Saturday, February 24, 2007
Rough Seas Ahead
Matthew LaClair, a Kearny, New Jersey high school student who dared to point out that a popular teacher (supposedly of American history but actually a person utterly ignorant of the Constitution of the United States) was violating the Establishment Clause by proselytizing in class on the taxpayers' time, and his parents are contemplating a suit against the school district and they are being supported by the ACLU and People for the American Way.
Matthew, 16, taped the teacher, David Paszkiewicz, telling students in a history class at Kearny High School that if they do not believe that Jesus died for their sins, they "belong in hell."
On the recordings, which Matthew made covertly, fearing that his word would not be accepted against that of the popular teacher, who reportedly denied the charges until the recordings were produced, Paszkiewicz can be heard saying in class that dinosaurs were aboard Noah's ark and that evolution and the Big Bang theory have no scientific basis.
The LaClairs filed a notice of claim against the school board, Paszkiewicz and other school officials, a legal requirement before a lawsuit can be filed.Since Matthew turned over the tapes to school officials, his family and supporters said, he has been the target of harassment and a death threat from fellow students and "retaliation" by school officials who have treated him, not the teacher, as the problem. The retaliation, they say, includes the district's policy banning students from recording what is said in class without a teacher's permission and officials' refusal to punish students who have harassed Matthew.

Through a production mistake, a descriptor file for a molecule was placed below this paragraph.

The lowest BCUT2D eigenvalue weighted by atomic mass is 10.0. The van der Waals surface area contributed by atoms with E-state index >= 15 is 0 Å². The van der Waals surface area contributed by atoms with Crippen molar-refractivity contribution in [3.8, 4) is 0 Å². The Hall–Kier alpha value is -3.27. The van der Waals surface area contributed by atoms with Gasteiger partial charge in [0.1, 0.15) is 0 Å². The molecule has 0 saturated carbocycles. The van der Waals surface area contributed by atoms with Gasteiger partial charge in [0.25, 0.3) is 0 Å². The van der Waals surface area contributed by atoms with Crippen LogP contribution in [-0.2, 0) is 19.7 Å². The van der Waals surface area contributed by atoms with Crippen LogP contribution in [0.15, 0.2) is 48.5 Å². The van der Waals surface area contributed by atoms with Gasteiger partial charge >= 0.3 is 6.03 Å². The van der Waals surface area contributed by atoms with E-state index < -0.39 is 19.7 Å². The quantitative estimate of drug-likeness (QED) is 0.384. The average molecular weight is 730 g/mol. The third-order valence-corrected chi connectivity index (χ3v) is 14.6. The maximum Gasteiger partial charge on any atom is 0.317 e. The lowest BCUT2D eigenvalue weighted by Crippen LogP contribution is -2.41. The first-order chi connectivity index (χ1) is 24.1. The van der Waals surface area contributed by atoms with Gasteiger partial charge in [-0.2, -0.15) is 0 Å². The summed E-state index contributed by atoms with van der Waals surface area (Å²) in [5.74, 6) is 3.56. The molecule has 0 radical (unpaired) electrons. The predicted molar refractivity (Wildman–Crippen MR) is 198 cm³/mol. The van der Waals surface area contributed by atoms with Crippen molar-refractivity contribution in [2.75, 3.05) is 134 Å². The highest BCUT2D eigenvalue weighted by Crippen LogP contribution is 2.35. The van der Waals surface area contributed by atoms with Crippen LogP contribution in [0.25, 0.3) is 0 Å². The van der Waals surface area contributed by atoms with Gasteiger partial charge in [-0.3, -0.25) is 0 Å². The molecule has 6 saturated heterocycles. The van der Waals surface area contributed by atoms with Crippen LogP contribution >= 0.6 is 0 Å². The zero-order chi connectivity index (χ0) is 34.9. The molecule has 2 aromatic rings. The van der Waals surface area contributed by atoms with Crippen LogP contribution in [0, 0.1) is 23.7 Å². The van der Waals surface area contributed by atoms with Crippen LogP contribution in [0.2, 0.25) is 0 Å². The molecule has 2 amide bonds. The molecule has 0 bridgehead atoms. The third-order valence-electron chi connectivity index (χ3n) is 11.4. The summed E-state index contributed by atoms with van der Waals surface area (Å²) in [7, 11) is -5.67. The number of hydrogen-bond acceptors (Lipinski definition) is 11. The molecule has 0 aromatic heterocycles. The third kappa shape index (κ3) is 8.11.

Matthew and his parents, Paul and Debra LaClair, are demanding an apology to Matthew and public correction of some of Paszkiewicz's statements in class.
"The school created a climate in which the students in the school community held resentment for Matthew," said Deborah Jacobs, executive director of the ACLU in New Jersey. She said Kearny High School had "violated the spirit and the letter of freedom of religion and the First Amendment."
A lawyer for the district, Angelo J. Genova, said that Kearny school officials had addressed Matthew's complaints and had reaffirmed their commitment to the separation of church and state in the classroom. Also, Bernadette McDonald, president of the school board, said in a statement that "we took his concerns very seriously. The result was that we have received no further complaints about such religious proselytization in our schools."
Ms. McDonald is being somewhat disingenuous making this assertion, in that, if the LaClair's accusations are true that the board is protecting the teacher and refusing to punish those who are harassing Matt, there would be little wonder that no other student would dare to complain. That's rather the point of the prospective suit. Nor are the complaints farfetched, given the fact that, to this day, the district has refused to disclose what action it has taken against Paszkiewicz, who is now teaching the same course to a different group of students.
One reason for the requirement of a notice of claim is to give a governmental agency warning of the problem it is facing and to give it a chance to address the issue and change course before incurring even greater liability.
Remember the good ship Dover!